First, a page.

Wednesday, April 16, 2014
BIDDEFORD — The pickup truck driver who allegedly hit a family of bicyclists in Biddeford last week had been drinking, police said Thursday, a day after the father struck by the truck died of his injuries.
Rescuers attend to one of the victims at the scene of the crash in Biddeford on Friday. Jamerico Elliott, 52, who was hit by a pickup truck while cycling with his family last Friday has died from his injuries. His 15-month-old son is still in critical condition.
Victor Dorais photo
An analysis of the driver’s blood taken at the hospital showed he had been drinking, despite being forbidden to have any trace of alcohol in his system while driving, police said.
David Labonte, 56, who has not been charged, at first refused to let police administer a breath or blood test after the 6 p.m. crash Friday on Elm Street, said Police Chief Roger Beaupre. But an assistant York County district attorney drafted a search warrant showing probable cause that Labonte had been drinking, based on reports from rescue workers and other first responders at the scene, Beaupre said.
“We had probable cause (to believe) the person had been drinking prior to the accident,” Beaupre said. “We have a ballpark idea what his numbers are going to be.”
Beaupre noted that the hospital ran an analysis on a sample of Labonte’s blood, and a sample was also sent to the State Crime Lab in Augusta for testing. He said he has been asked by prosecutors not to release the actual blood-alcohol content in the sample analyzed by the hospital, but that it tested positive for the presence of alcohol.
Labonte has been staying with his parents in Biddeford. A man who identified himself as his brother answered the door at the home on Thursday. He said Labonte was not home and he declined to speak for his brother. He also said he did not know the name of his brother’s attorney. Labonte did not respond to a message left with his brother.
Meanwhile Thursday, family and friends mourned the death of Jamerico Elliott. The 52-year-old father had been listed in critical condition for five days and undergone multiple surgeries at Maine Medical Center in Portland, but succumbed to his injuries late Wednesday afternoon, police said. His son, Lavarice Elliott, 15 months old, remains in critical condition.
Lavarice’s mother, Melodie Brennan, 30, was treated and released the day of the crash and has been keeping a vigil at Maine Med.
Jamerico Elliott, known to his friends as “Rico,” was a kind-hearted friend and a dedicated father, recalled Lisa Allen, who has lived for several months in the same apartment building as the family.
“He played with him, he napped with him, he made sure the baby had everything he needed,” Allen said. “Lavarice always came first.”
Elliott would play blocks with his son, or with the boy’s favorite Elmo doll, she said.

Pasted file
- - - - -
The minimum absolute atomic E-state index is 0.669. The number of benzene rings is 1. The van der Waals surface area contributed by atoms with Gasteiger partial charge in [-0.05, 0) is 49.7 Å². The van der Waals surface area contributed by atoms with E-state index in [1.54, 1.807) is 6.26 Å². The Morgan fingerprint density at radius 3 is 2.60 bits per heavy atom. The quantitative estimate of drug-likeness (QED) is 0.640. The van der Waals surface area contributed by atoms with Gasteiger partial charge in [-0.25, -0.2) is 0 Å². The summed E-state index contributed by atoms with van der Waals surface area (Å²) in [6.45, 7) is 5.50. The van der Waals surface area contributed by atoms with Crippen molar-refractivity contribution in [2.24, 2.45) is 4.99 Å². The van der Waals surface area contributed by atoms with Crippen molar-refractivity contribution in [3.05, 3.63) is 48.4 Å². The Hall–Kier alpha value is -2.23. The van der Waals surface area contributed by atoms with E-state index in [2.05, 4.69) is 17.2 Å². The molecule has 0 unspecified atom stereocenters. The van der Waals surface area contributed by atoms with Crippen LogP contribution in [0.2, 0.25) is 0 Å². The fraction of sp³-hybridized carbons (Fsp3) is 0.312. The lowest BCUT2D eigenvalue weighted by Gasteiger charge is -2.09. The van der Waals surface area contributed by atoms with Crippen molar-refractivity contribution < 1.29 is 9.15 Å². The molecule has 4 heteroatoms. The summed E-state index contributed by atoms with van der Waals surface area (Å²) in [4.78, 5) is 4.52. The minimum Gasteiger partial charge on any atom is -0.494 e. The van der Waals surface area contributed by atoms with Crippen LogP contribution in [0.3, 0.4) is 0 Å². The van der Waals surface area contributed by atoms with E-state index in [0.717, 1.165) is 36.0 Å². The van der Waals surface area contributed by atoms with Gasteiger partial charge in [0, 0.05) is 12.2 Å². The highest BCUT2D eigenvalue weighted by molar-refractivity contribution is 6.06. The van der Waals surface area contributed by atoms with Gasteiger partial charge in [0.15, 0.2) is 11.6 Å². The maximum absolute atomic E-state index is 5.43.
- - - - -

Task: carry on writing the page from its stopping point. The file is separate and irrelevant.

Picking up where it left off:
Elliott also was helpful around the building, and looked after Allen after she burned her hand badly in a grease fire, she said.
The family was out for a bike ride, which they did regularly, when the truck driver apparently crossed three lanes of traffic and hit them, breaking Elliott’s bicycle in two and throwing the child from the child seat in which he was riding. Police found no skid marks at the scene that would indicate Labonte tried to brake.
Labonte initially told rescue workers that he had a heart attack, Beaupre said. He later told a reporter for the Portland Press Herald that he was returning from his job as a painter, had been coughing, had an asthma attack and fainted.
Police have subpoenaed Labonte’s medical records as part of the investigation. Officials have said he had a cooler in the truck with a small number of unopened beers.
An officer rode with Labonte in the ambulance to the hospital after the crash and stayed with him until about three hours later when the blood sample was taken, Beaupre said.
Labonte was not legally allowed to refuse a blood test. State law dictates that whenever a crash causes serious injury or death, drivers must consent to a blood test, Beaupre said.
The blood sample delivered to the State Crime Lab is not scheduled to be processed until Monday.
Results could be available late Monday or Tuesday, Beaupre said. The department has repeatedly requested the results, but because of staff vacations and blood samples from other cases that also need to be tested, the blood sample from Labonte was not processed this week, he said.
Once the results are released, Labonte would face charges if any alcohol was in his system at the time of the crash, since he has a conditional driver’s license prohibiting any level of alcohol. His license was restricted because he has four drunken driving convictions on his record dating back to the 1980s.
David Hench can be contacted at 791-6327 or: